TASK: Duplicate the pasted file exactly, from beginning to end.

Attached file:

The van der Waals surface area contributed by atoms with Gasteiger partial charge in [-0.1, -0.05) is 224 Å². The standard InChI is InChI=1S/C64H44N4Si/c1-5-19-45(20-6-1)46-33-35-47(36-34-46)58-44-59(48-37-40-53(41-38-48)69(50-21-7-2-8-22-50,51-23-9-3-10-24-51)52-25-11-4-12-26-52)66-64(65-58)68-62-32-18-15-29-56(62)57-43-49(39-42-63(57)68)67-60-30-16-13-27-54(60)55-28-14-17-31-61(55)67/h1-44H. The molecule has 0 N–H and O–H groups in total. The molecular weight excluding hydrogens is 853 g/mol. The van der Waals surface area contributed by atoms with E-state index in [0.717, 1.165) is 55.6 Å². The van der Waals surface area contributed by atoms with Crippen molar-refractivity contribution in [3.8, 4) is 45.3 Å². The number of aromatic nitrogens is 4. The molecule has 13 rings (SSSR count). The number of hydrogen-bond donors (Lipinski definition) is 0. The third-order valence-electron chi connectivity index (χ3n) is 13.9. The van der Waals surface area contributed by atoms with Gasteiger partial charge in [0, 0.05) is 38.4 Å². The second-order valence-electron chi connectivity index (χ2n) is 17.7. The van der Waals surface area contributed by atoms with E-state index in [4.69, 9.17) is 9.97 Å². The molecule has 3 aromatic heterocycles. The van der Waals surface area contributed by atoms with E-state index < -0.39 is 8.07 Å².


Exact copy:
The van der Waals surface area contributed by atoms with Gasteiger partial charge in [-0.1, -0.05) is 224 Å². The standard InChI is InChI=1S/C64H44N4Si/c1-5-19-45(20-6-1)46-33-35-47(36-34-46)58-44-59(48-37-40-53(41-38-48)69(50-21-7-2-8-22-50,51-23-9-3-10-24-51)52-25-11-4-12-26-52)66-64(65-58)68-62-32-18-15-29-56(62)57-43-49(39-42-63(57)68)67-60-30-16-13-27-54(60)55-28-14-17-31-61(55)67/h1-44H. The molecule has 0 N–H and O–H groups in total. The molecular weight excluding hydrogens is 853 g/mol. The van der Waals surface area contributed by atoms with E-state index in [0.717, 1.165) is 55.6 Å². The van der Waals surface area contributed by atoms with Crippen molar-refractivity contribution in [3.8, 4) is 45.3 Å². The number of aromatic nitrogens is 4. The molecule has 13 rings (SSSR count). The number of hydrogen-bond donors (Lipinski definition) is 0. The third-order valence-electron chi connectivity index (χ3n) is 13.9. The van der Waals surface area contributed by atoms with Gasteiger partial charge in [0, 0.05) is 38.4 Å². The second-order valence-electron chi connectivity index (χ2n) is 17.7. The van der Waals surface area contributed by atoms with E-state index in [4.69, 9.17) is 9.97 Å². The molecule has 3 aromatic heterocycles. The van der Waals surface area contributed by atoms with E-state index < -0.39 is 8.07 Å².